I wanted to tell him to just give up, because no matter how many times he looked, the train was never showing up. As I stared at my own phone, trying to convince someone to come and get me, I realized that the man wasn’t sitting a few benches down anymore. He’d move closer to me, nearer to the clock and loudspeaker. I assumed he was trying to decipher the announcements they were making, but then it hit me.

He was going to try and make small talk.

By this point, we were the only two people left holding out hope for the train. This was the sort of experience that usually bonded commuters, but not me. I didn’t want any of it. So, feeling that this stranger was definitely going to be a talker, I stared harder and harder into my phone. I tried to gaze at him from the corner of my eye, to see if he’d leave me be when I accidentally caught his glance. Now, despite being strongly against small talk, I’m also against being unnecessarily rude. I knew if he said something, I’d have to respond now.

At first he just smiled, and made some comment about how everyone else had done the smart thing and left, but like me, he didn’t have much of an option. The train was his only way to get back to work. I nodded politely, faked a laugh at some joke I made and prayed to Jesus that was the end.

“Do you want to go grab a cup of coffee? The train isn’t showing up anytime soon and there’s a place right up here, so we won’t miss it when it does show up.”

This is the coffee shop in question.

This was my worst fear. Not only was this man asking for me to engage in small talk, but also he wanted to turn it into some sort of date. By this point all sides of my personality were fighting. Yes, I wanted coffee, but no, I didn’t necessarily want to talk to this person. I also didn’t want to seem rude by saying no and then walking off to the same exact coffee shop anyways. Did I feel I had to say yes just because this man was being polite? No, I didn’t owe him anything. But, still, the normally polite person I am, who loves meeting new people, was fighting with the angry commuter who despised forced conversation and the act of being near strangers.

These two parts of me were arguing for much too long and eventually my lack of response grew to be awkward.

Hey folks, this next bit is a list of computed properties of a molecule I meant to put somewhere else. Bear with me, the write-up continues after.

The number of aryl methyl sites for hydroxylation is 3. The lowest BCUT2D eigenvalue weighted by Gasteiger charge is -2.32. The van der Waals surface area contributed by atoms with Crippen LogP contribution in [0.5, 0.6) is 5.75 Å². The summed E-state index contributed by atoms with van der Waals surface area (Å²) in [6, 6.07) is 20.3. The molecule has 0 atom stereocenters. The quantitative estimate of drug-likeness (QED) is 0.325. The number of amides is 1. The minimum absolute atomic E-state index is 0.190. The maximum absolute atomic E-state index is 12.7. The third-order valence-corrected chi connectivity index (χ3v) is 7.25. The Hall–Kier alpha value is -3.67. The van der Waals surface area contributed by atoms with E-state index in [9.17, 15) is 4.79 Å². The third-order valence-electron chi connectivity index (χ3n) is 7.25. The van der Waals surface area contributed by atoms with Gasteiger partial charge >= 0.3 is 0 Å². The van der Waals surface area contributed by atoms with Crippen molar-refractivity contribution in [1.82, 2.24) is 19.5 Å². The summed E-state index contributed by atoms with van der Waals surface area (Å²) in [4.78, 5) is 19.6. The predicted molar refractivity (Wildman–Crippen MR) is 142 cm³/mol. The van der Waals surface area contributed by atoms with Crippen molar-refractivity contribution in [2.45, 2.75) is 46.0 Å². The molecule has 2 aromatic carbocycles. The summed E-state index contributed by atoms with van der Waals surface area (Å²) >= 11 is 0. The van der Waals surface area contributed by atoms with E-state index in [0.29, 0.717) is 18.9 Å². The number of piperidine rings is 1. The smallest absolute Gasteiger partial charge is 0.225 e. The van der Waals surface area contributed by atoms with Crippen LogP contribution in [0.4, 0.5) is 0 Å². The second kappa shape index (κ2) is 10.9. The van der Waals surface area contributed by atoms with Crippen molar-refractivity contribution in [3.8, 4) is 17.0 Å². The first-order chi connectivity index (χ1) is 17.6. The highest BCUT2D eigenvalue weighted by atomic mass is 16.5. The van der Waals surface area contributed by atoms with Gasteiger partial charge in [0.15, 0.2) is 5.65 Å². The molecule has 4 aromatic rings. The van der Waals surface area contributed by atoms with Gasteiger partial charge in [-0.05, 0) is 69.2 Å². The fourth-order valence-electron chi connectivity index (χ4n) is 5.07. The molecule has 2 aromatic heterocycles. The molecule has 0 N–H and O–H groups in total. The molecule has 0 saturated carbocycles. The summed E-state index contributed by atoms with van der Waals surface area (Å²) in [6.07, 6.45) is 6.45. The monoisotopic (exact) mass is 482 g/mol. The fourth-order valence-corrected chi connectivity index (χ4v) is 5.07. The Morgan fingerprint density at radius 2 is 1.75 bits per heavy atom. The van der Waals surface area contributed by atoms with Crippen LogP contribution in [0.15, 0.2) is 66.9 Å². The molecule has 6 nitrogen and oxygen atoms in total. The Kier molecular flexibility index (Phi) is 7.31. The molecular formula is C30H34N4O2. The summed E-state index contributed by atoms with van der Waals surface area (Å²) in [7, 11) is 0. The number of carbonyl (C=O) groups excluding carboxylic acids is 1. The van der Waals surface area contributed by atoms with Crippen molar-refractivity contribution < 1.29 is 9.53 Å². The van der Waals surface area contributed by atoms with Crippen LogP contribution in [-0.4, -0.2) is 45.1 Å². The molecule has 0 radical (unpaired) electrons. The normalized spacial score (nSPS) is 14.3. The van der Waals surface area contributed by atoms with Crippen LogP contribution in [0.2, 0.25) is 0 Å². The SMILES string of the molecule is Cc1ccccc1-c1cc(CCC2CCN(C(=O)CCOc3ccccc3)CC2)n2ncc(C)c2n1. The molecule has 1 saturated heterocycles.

“Or, I can just go by myself,” he said.

“Uh, no, don’t. I’m going with you.”

In retrospect, this was one of the weirdest ways to respond, but it’s what was blurted out my mouth without much thought. In that spilt, uncomfortable second, I made the small decision to ignore my hatred for commuter related small talk. It is also the same moment I finally really looked at this stranger.

He finally introduced himself, “I’m Sam by the way.”

And I don’t know if I even said my name at this point. I remember thinking to myself he had a great smile. One of those smiles that are semi mischievous but also endearing. Sam looked as if he always had a great story to tell.

He was handsome.

The handsome man himself!

Rather, I should say is handsome, because this coffee turned into the first date I had with my husband. We bonded over our hatred for the train, and even brought up how we both usually choose to ignore all other commuters. This was different though and as it turns out it took no small amount of decision making on Sam’s part to decide to ask me out.

Eventually our small talk turned into real talk, a quick coffee turned into a walk around the town and then finally a train ride together as we both realized it was late and we needed to head home.

Sam won over my heart pretty quickly.

And as much as I still hate commuting, the train and the entire process, I’m grateful now for the small talk.